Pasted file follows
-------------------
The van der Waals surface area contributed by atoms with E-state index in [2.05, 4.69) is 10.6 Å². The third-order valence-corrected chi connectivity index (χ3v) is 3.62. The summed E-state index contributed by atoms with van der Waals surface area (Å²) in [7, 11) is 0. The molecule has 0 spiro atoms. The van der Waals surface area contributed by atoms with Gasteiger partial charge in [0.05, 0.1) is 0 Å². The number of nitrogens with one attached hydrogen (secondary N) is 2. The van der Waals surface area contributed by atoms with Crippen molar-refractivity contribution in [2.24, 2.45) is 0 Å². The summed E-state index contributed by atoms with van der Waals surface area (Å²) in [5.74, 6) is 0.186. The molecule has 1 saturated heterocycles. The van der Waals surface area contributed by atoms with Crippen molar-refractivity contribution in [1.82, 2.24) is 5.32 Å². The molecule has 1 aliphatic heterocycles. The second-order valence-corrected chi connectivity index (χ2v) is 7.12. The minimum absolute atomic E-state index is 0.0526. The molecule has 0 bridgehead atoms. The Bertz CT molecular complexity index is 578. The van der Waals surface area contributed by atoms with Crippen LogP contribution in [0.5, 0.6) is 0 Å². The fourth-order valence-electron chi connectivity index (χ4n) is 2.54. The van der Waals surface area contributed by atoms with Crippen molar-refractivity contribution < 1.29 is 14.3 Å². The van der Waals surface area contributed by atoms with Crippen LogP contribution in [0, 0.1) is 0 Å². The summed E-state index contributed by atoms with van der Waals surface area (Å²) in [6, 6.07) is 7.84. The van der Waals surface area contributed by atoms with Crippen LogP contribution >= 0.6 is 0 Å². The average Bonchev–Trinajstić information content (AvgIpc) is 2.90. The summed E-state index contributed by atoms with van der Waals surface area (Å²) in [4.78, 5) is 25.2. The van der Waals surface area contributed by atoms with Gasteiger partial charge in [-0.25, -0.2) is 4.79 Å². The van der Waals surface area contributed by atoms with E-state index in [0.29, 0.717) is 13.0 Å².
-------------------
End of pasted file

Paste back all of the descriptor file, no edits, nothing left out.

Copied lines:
The van der Waals surface area contributed by atoms with E-state index in [2.05, 4.69) is 10.6 Å². The third-order valence-corrected chi connectivity index (χ3v) is 3.62. The summed E-state index contributed by atoms with van der Waals surface area (Å²) in [7, 11) is 0. The molecule has 0 spiro atoms. The van der Waals surface area contributed by atoms with Gasteiger partial charge in [0.05, 0.1) is 0 Å². The number of nitrogens with one attached hydrogen (secondary N) is 2. The van der Waals surface area contributed by atoms with Crippen molar-refractivity contribution in [2.24, 2.45) is 0 Å². The summed E-state index contributed by atoms with van der Waals surface area (Å²) in [5.74, 6) is 0.186. The molecule has 1 saturated heterocycles. The van der Waals surface area contributed by atoms with Crippen molar-refractivity contribution in [1.82, 2.24) is 5.32 Å². The molecule has 1 aliphatic heterocycles. The second-order valence-corrected chi connectivity index (χ2v) is 7.12. The minimum absolute atomic E-state index is 0.0526. The molecule has 0 bridgehead atoms. The Bertz CT molecular complexity index is 578. The van der Waals surface area contributed by atoms with Crippen LogP contribution in [0.5, 0.6) is 0 Å². The fourth-order valence-electron chi connectivity index (χ4n) is 2.54. The van der Waals surface area contributed by atoms with Crippen molar-refractivity contribution < 1.29 is 14.3 Å². The van der Waals surface area contributed by atoms with Crippen LogP contribution in [0, 0.1) is 0 Å². The summed E-state index contributed by atoms with van der Waals surface area (Å²) in [6, 6.07) is 7.84. The van der Waals surface area contributed by atoms with Crippen LogP contribution >= 0.6 is 0 Å². The average Bonchev–Trinajstić information content (AvgIpc) is 2.90. The summed E-state index contributed by atoms with van der Waals surface area (Å²) in [4.78, 5) is 25.2. The van der Waals surface area contributed by atoms with Gasteiger partial charge in [-0.25, -0.2) is 4.79 Å². The van der Waals surface area contributed by atoms with E-state index in [0.29, 0.717) is 13.0 Å².